Last week the #SchoolStrike #FridaysForFuture phenomenon hit London streets again as several thousand school students rallied in Parliament Square and then set off on an impromptu march passing Downing Street and then via Trafalgar Square to the Embankment. Looping back towards parliament, the march lurched left across Westminster Bridge where students sat across the road to stage a blockade.
On the northbound carriageway police officers were heard telling students that an ambulance needed to pass by, and as a result the young protesters stood up and moved out of the way. But no ambulance materialised, and very soon they angrily restored their sit-down action blocking the entire bridge once more. Responding to queries, Inspector Sadler stated that he had not instructed his officers to tell students there was an actual ambulance but that it was an ambulance route, however several students confirmed they’d been clearly advised by individual officers that an emergency vehicle was actually trying to get through.
This is reminiscent of an incident last October when Extinction Rebellion protesters were asked to open up a route for an ambulance through Parliament Square, and although in that case there was an actual ambulance, it was not showing blue lights, didn’t appear to be in any hurry, and was followed by a carefully planned police operation with dozens of public order officers following its route and preventing protesters from retaking that piece of road.
Both these events raise very serious questions if police are actually using emergency vehicles as a lever against peaceful protests in this way. The cynicism of such a tactic risks a possible ‘Cry Wolf’ response from demonstrators who might wrongly suspect a future ‘emergency’ is not all it seems, and real lives might be risked in such a situation. Both Extinction Rebellion and student groups have publicly stated that they would move in response to the need for emergency access, but if police repeatedly use such a situation to open up roadways and facilitate their own police operations then this agreement might be placed in future jeopardy.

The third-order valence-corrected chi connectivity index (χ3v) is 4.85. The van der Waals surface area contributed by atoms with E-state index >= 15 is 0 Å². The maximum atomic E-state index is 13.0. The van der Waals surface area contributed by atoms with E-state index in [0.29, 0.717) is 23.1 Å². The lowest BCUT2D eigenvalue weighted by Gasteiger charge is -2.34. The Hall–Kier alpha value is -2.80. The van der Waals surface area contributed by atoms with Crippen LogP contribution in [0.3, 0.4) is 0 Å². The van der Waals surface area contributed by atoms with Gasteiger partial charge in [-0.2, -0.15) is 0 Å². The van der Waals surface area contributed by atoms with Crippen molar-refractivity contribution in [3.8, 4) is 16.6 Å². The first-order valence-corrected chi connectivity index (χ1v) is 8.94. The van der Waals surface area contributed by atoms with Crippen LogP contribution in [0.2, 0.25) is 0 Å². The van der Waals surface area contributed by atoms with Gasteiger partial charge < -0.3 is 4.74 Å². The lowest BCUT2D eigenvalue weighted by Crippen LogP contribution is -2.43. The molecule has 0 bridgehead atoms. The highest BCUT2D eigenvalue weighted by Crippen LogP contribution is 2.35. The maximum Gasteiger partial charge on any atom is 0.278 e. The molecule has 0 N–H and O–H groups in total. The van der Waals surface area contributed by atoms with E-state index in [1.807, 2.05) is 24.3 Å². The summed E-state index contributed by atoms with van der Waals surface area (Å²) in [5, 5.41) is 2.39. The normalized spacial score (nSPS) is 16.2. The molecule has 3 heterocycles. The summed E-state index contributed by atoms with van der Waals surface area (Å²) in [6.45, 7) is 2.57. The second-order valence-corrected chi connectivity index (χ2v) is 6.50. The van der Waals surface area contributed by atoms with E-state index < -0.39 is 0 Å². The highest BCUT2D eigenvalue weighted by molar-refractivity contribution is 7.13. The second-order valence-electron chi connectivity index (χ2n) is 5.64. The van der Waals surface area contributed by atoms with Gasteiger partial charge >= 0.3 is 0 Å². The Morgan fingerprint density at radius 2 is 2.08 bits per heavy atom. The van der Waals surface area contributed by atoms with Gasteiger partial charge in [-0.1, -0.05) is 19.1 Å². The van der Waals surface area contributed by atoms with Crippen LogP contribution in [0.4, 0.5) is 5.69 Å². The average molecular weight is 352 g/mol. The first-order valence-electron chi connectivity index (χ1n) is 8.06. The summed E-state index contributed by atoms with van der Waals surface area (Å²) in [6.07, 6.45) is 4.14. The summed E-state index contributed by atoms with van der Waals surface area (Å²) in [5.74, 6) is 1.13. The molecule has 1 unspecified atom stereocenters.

Last week, police also mobilised one of their petapixel camera vans equipped with facial recognition and other technology. Questions must be asked about how data is being gathered and used about peaceful school students, many of them well under 18, and most of whom moved off the bridge after holding an open mic rally. Since these young people left without warnings, cautions, or arrests, what would a reasonable democratic society deem necessary in terms of gathering and holding this level of surveillance data on them, and why is it so difficult to scrutinise how this information is used?
A small group refused to leave the bridge, taking a principled stand on the urgency of the climate and ecological emergency. One spoke about the women’s suffrage movement and how young women who had been arrested at that time are now regarded as heroes. Police made three arrests on suspicion of obstructing the highway.